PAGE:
Number one, total rewards. That means your compensation and benefits of course are always important to people.
Yeah, they are. They really are. We say that money isn’t everything. But you know, you gotta have a certain amount in order to pay the bills and to live the way you want. Number two on their list was onboarding. And we certainly have seen a lot of work being done in the world, world of onboarding. It’s how do you take that very happy new hire and actually get them into your organization in a way that they feel welcomed, that they feel like they belong, and really build relationships quickly so that they feel like they are the place they want to stay.
Number three is leadership. So that could be, maybe, the individuals don’t connect with the overall ethics or values of the leaders. But as we’ve heard in earlier podcasts, generally it means that person’s direct supervisor or manager, that’s generally a big reason why people leave.
Yeah, that, the adage that people don’t leave their jobs, they leave their bosses. It’s really true. If you can’t stand your boss, it makes it pretty miserable to show up every day. Yeah. Number four in the list is learning and development. And I think this is really something that all of us take to heart. The fact is, people want to keep learning. By and large, they want to feel like they’re growing. They want to feel like there’s a place for them to go inside an organization. So it’s important that no matter what the size of your organization, that you invest in and think about how do I help the people who come to work for me continue to learn and develop?
Mm hmm. Number five is growth and advancement. I think it’s important for business leaders to understand on that one, that doesn’t always have to mean that there’s a promotion opportunity. I hear lots of business leaders say, “Well, I can’t give everyone a promotion all the time,” but you can give them growth opportunities. There’s maybe an opportunity to learn a different skill, to manage a different project, or, you know, to become better in a certain area of the role.
And then the final one, number six on the Work Institute list was wellness and work life balance. People really do think about mindfulness and wellness and health, so much more than ever before. So you want to make sure that you’re keeping that on the forefront of your work practices. So if any of our listeners have any interesting stories about how you were able to tackle turnover, we’d love to hear from you, love, be happy to share as a best practice.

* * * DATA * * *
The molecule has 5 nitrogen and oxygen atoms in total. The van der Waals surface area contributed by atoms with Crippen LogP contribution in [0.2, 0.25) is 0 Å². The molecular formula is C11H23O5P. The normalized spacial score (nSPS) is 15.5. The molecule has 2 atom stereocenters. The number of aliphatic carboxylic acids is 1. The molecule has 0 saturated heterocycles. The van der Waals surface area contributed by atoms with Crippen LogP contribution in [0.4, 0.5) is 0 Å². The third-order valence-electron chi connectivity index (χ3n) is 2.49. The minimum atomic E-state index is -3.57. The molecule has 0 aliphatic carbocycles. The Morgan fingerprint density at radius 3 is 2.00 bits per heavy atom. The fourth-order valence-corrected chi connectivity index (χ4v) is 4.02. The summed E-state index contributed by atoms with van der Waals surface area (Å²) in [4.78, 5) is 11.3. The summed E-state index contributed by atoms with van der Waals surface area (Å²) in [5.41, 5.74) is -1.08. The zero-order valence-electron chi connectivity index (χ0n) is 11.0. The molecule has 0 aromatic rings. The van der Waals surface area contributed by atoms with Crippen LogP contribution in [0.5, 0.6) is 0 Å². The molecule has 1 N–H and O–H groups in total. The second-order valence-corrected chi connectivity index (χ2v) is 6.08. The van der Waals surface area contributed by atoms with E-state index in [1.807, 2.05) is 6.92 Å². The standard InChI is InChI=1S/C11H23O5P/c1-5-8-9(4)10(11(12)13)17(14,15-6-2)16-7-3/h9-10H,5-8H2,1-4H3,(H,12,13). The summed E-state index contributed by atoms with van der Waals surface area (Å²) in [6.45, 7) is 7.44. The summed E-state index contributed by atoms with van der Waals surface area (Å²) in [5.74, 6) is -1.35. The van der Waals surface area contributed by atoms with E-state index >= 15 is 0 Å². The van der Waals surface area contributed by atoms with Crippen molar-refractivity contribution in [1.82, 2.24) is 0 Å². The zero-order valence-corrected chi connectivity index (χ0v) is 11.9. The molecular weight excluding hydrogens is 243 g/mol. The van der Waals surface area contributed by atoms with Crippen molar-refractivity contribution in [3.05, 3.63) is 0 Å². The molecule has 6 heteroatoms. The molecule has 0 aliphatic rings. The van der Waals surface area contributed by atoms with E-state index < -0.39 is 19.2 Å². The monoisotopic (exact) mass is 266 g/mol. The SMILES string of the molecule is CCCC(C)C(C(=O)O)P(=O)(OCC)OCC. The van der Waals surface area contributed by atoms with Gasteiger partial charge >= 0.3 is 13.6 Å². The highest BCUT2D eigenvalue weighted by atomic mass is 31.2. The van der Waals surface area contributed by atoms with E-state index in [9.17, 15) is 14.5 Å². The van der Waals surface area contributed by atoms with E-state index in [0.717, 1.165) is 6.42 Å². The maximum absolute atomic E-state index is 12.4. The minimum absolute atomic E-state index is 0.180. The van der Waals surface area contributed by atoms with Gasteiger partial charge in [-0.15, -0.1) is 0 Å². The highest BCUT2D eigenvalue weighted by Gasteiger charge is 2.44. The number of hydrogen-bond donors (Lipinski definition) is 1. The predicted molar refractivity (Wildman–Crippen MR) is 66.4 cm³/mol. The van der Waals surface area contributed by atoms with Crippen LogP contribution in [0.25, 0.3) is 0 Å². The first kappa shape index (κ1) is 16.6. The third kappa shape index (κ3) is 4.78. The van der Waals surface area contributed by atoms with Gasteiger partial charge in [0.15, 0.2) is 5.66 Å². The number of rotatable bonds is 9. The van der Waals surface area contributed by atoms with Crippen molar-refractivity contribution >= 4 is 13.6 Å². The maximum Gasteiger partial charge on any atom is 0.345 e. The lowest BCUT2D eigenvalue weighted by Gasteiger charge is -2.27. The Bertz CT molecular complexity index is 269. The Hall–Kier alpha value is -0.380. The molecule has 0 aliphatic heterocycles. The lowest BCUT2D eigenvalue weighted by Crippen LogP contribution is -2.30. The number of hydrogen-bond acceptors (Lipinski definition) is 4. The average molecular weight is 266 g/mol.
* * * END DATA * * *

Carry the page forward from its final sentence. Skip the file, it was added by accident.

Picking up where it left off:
As author and speaker Aubrey Daniels states, “If people are not told that they are appreciated, they will assume the opposite.” No feedback IS feedback, but meaningful feedback enhances trust, motivation, and engagement. If you haven’t experienced the power of providing your entire team with immediate feedback that is meaningful, consistent, and transparent, check out Guardian Tracking, a leadership platform proven to support and empower people. Develop a workplace culture that people don’t want to leave. Guardian Tracking will help. Connect with Emily at GuardianTracking.com.
JoDee, I’d like to introduce our guest today. It’s Lorraine Ball. After spending too many years in corporate America, Lorraine said goodbye to the bureaucracy, glass ceilings, and bad coffee. Today you can find her at Roundpeg, a digital agency in Carmel, Indiana, building smart marketing strategies for businesses who want to use internet marketing tools to grow. Lorraine is also the podcast host of More than a Few Words, a weekly marketing conversation for business owners. JoDee, I know you and I have both been guests on her show, and we’re so excited to have her on ours.
Good morning. Thank you so much for having me.
So Lorraine, you have worked in both large and small organizations. Tell us about the types of staff you have led and examples of turnover concerns you’ve experienced.
Well, I have worked, as you said, in all sorts of organizations, and I’ve worked with everything from rookies to seasoned pros. And while you have some different behaviors you have to accommodate as you work with older and younger employees, what I have found is that there are some differences, but the basics, creating a positive environment and respecting the skills and the talents and the humanity of the people in your organization, that’s valued by everybody. And I’ve worked in small teams of three to five, and I’ve worked in my largest team of 48, and across the board, those things definitely hold true.
And so what do you, would you say those largest contributors to turnover are, no matter the size of the company?
Well, I’m going to give you an example of where I think I learned my most valuable turnover lessons. I was working in an organization, we had 48 people, or we were supposed to have 48 people, and when I took the job, there were already three or four openings, and literally, one person quit every week. And I know people use the phrase “literally,” and they don’t really mean literally. I mean LITERALLY. Every single week for the first 12 weeks, someone quit.